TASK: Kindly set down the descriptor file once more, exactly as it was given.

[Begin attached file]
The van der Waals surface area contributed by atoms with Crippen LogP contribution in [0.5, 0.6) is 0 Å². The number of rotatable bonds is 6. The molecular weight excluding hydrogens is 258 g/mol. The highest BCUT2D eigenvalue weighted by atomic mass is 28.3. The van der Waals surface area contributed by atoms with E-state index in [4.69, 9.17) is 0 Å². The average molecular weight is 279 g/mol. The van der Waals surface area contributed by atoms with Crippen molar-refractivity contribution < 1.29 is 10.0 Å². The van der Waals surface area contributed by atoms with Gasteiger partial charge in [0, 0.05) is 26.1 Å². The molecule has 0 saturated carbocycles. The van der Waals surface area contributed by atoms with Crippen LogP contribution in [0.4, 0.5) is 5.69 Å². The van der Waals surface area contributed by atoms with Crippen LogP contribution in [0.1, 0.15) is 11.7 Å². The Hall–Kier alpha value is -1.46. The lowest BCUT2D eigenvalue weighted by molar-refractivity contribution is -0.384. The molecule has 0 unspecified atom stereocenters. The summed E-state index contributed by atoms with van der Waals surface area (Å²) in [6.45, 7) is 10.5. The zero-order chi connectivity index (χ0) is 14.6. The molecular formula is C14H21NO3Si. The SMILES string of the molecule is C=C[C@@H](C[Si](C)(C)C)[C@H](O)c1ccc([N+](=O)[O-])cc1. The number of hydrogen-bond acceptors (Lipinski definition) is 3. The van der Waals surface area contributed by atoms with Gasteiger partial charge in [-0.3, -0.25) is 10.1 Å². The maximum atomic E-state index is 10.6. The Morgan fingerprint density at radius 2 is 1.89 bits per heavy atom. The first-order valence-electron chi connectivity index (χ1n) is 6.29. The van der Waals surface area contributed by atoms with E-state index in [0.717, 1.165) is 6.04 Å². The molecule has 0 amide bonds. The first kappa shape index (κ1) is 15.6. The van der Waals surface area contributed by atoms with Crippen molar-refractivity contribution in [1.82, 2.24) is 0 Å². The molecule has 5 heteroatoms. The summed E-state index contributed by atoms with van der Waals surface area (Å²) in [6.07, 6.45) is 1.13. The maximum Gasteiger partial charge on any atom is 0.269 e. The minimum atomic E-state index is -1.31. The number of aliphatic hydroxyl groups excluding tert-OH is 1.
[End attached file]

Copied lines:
The van der Waals surface area contributed by atoms with Crippen LogP contribution in [0.5, 0.6) is 0 Å². The number of rotatable bonds is 6. The molecular weight excluding hydrogens is 258 g/mol. The highest BCUT2D eigenvalue weighted by atomic mass is 28.3. The van der Waals surface area contributed by atoms with E-state index in [4.69, 9.17) is 0 Å². The average molecular weight is 279 g/mol. The van der Waals surface area contributed by atoms with Crippen molar-refractivity contribution < 1.29 is 10.0 Å². The van der Waals surface area contributed by atoms with Gasteiger partial charge in [0, 0.05) is 26.1 Å². The molecule has 0 saturated carbocycles. The van der Waals surface area contributed by atoms with Crippen LogP contribution in [0.4, 0.5) is 5.69 Å². The van der Waals surface area contributed by atoms with Crippen LogP contribution in [0.1, 0.15) is 11.7 Å². The Hall–Kier alpha value is -1.46. The lowest BCUT2D eigenvalue weighted by molar-refractivity contribution is -0.384. The molecule has 0 unspecified atom stereocenters. The summed E-state index contributed by atoms with van der Waals surface area (Å²) in [6.45, 7) is 10.5. The zero-order chi connectivity index (χ0) is 14.6. The molecular formula is C14H21NO3Si. The SMILES string of the molecule is C=C[C@@H](C[Si](C)(C)C)[C@H](O)c1ccc([N+](=O)[O-])cc1. The number of hydrogen-bond acceptors (Lipinski definition) is 3. The van der Waals surface area contributed by atoms with Gasteiger partial charge in [-0.3, -0.25) is 10.1 Å². The maximum atomic E-state index is 10.6. The Morgan fingerprint density at radius 2 is 1.89 bits per heavy atom. The first-order valence-electron chi connectivity index (χ1n) is 6.29. The van der Waals surface area contributed by atoms with E-state index in [0.717, 1.165) is 6.04 Å². The molecule has 0 amide bonds. The first kappa shape index (κ1) is 15.6. The van der Waals surface area contributed by atoms with Crippen molar-refractivity contribution in [1.82, 2.24) is 0 Å². The molecule has 5 heteroatoms. The summed E-state index contributed by atoms with van der Waals surface area (Å²) in [6.07, 6.45) is 1.13. The maximum Gasteiger partial charge on any atom is 0.269 e. The minimum atomic E-state index is -1.31. The number of aliphatic hydroxyl groups excluding tert-OH is 1.